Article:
Brooklyn Eviction Defense is an autonomous borough-wide tenant union. We are made up of tenant associations & organized-tenants, across Brooklyn, fighting landlord harassment, disrepair, rising rent & threats of eviction. BED wins those fights by building working-class tenant power. We are not a non-profit. We do not wish to reform the landlord-tenant relationship; we seek to abolish it.
Below is our organizational Points Of Unity, drafted and formalized Spring 2022.
Our Points of Unity are a concise expression of our politics and our program. We struggled over them for a few months and in many meetings, democratically and collectively. They represent the parameters of our work and allow us to navigate terrains and conflicts with principle. We use these Points of Unity as a reference for critique (internal, intra-organizational and inter-organizational); they allow us, through critique, to sharpen our analysis and our interventions. They make up a living document, subject to the democratic will of the organization’s membership.
I. Brooklyn Eviction Defense is a revolutionary organization whose horizon is the abolition of evictions, rent, and private property. This horizon requires the abolition of prisons and police. The world in which these conditions are possible is classless and free of oppression — communism.
II. Our definition of tenant is anyone who does not control their, or anyone else’s, housing. This includes our unhoused neighbors, our neighbors on leases and subleases, incarcerated people, and our neighbors (who aren’t landlords) paying rent to the banks in the form of a mortgage.
III. We understand working class tenants to be our historical protagonists, meaning it is the working class tenants who can and will end the landlord system.
IV. We fight towards working class community control over how and where we live.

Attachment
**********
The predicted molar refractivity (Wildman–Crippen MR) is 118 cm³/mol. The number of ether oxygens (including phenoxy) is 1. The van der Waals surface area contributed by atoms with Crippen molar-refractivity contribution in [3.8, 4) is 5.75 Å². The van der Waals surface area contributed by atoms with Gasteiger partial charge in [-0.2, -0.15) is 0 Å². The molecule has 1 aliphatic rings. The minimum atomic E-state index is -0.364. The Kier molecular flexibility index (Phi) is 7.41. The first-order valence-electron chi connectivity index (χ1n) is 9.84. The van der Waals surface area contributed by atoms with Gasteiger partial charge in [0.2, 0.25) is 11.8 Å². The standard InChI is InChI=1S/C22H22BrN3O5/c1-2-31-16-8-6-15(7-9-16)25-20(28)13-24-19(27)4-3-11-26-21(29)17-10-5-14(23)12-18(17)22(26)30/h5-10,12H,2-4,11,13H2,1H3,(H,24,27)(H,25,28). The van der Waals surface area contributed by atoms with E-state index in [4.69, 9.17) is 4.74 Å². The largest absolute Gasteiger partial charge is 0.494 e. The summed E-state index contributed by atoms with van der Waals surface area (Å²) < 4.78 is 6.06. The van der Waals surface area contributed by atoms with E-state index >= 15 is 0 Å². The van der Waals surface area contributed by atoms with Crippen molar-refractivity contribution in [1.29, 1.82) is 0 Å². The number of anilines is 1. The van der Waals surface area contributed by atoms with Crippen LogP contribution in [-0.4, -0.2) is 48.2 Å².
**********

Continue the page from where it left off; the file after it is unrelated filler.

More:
V. Our project is that of building tenant power and centering tenant agency.
VI. Our most practical line of work is stopping evictions. This begins with a material analysis of our conditions, which produces a necessary diversity of tactics. These include strategic struggle within the “normal” arenas people are expected to fight for their housing, such as within the courts and the bureaucratic mazes. That said, we know that the best form of eviction defense is a well organized community.
VII. The work that we do and the struggle we engage in are our politics in practice.
VIII. BED practices solidarity, not service nor charity. We are autonomous and revolutionary — this means we are not a non-profit, we have no funding, no board, and none of our organizers are staff. We are here doing this, we are part of this, because our politics and worldview compel it. We are all working-class tenants.
IX. We practice consensus and collective decision-making as our main navigating frameworks. We are collectively empowered to make decisions, determine structures, and assert stewardship over the work. This is BED’s working definition of democracy.
X. We fight for and with and always on the side of the oppressed: that means fighting with and for black and brown folks, queer and trans folks; this includes too our disabled comrades, our elders, our unhoused neighbors, and anyone whose full humanity is suppressed by the weight and violence of capital.
XI. In this organization, we are generating relationships based on anti-repression and non-disposability. We are affirmatively building this culture in our relationships with each other. This informs a responsibility placed onto our veteran organizers: that of continually reproducing a reciprocal ecosystem of revolutionary discipline, leadership, care and accountability through the practices with which we welcome new members into our organization.
The above Points of Unity provide the organization a functional basis for principled critique both within the organization and externally — as well as a guideline for receiving critique. Through critique and democracy we put our Points of Unity — our program and our principles — into practice. Members are expected to accept these points of unity but agreement is not mandatory. Members should not work against the guiding principles of our POU. Instead, through participatory democracy and debate we can decide as a collective to revise or add to these points.